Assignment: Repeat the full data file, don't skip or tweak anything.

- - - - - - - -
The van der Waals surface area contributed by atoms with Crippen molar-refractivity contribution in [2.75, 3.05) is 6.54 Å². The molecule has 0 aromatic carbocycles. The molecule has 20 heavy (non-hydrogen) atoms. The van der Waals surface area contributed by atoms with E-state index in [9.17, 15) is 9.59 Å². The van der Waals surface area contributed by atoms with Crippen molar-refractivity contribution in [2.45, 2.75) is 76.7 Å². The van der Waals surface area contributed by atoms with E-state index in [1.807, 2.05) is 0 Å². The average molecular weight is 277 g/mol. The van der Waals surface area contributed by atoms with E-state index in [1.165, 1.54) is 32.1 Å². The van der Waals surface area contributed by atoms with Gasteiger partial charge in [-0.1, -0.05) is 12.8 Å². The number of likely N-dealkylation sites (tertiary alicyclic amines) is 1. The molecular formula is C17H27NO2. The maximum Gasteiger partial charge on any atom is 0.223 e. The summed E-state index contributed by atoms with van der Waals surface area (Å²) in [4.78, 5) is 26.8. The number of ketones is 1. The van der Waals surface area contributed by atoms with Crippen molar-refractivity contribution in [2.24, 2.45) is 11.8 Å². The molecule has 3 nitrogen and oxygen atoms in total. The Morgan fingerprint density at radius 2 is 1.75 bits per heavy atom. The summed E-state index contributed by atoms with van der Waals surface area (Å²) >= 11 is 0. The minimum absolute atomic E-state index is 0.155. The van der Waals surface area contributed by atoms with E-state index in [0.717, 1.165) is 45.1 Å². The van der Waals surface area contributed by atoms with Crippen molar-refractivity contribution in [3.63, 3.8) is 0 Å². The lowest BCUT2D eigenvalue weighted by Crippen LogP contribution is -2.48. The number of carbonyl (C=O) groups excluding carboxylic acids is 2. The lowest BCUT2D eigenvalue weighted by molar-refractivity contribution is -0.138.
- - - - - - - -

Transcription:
The van der Waals surface area contributed by atoms with Crippen molar-refractivity contribution in [2.75, 3.05) is 6.54 Å². The molecule has 0 aromatic carbocycles. The molecule has 20 heavy (non-hydrogen) atoms. The van der Waals surface area contributed by atoms with E-state index in [9.17, 15) is 9.59 Å². The van der Waals surface area contributed by atoms with Crippen molar-refractivity contribution in [2.45, 2.75) is 76.7 Å². The van der Waals surface area contributed by atoms with E-state index in [1.807, 2.05) is 0 Å². The average molecular weight is 277 g/mol. The van der Waals surface area contributed by atoms with E-state index in [1.165, 1.54) is 32.1 Å². The van der Waals surface area contributed by atoms with Gasteiger partial charge in [-0.1, -0.05) is 12.8 Å². The number of likely N-dealkylation sites (tertiary alicyclic amines) is 1. The molecular formula is C17H27NO2. The maximum Gasteiger partial charge on any atom is 0.223 e. The summed E-state index contributed by atoms with van der Waals surface area (Å²) in [4.78, 5) is 26.8. The number of ketones is 1. The van der Waals surface area contributed by atoms with Crippen molar-refractivity contribution in [2.24, 2.45) is 11.8 Å². The molecule has 3 nitrogen and oxygen atoms in total. The Morgan fingerprint density at radius 2 is 1.75 bits per heavy atom. The summed E-state index contributed by atoms with van der Waals surface area (Å²) >= 11 is 0. The minimum absolute atomic E-state index is 0.155. The van der Waals surface area contributed by atoms with E-state index in [0.717, 1.165) is 45.1 Å². The van der Waals surface area contributed by atoms with Crippen molar-refractivity contribution in [3.63, 3.8) is 0 Å². The lowest BCUT2D eigenvalue weighted by Crippen LogP contribution is -2.48. The number of carbonyl (C=O) groups excluding carboxylic acids is 2. The lowest BCUT2D eigenvalue weighted by molar-refractivity contribution is -0.138.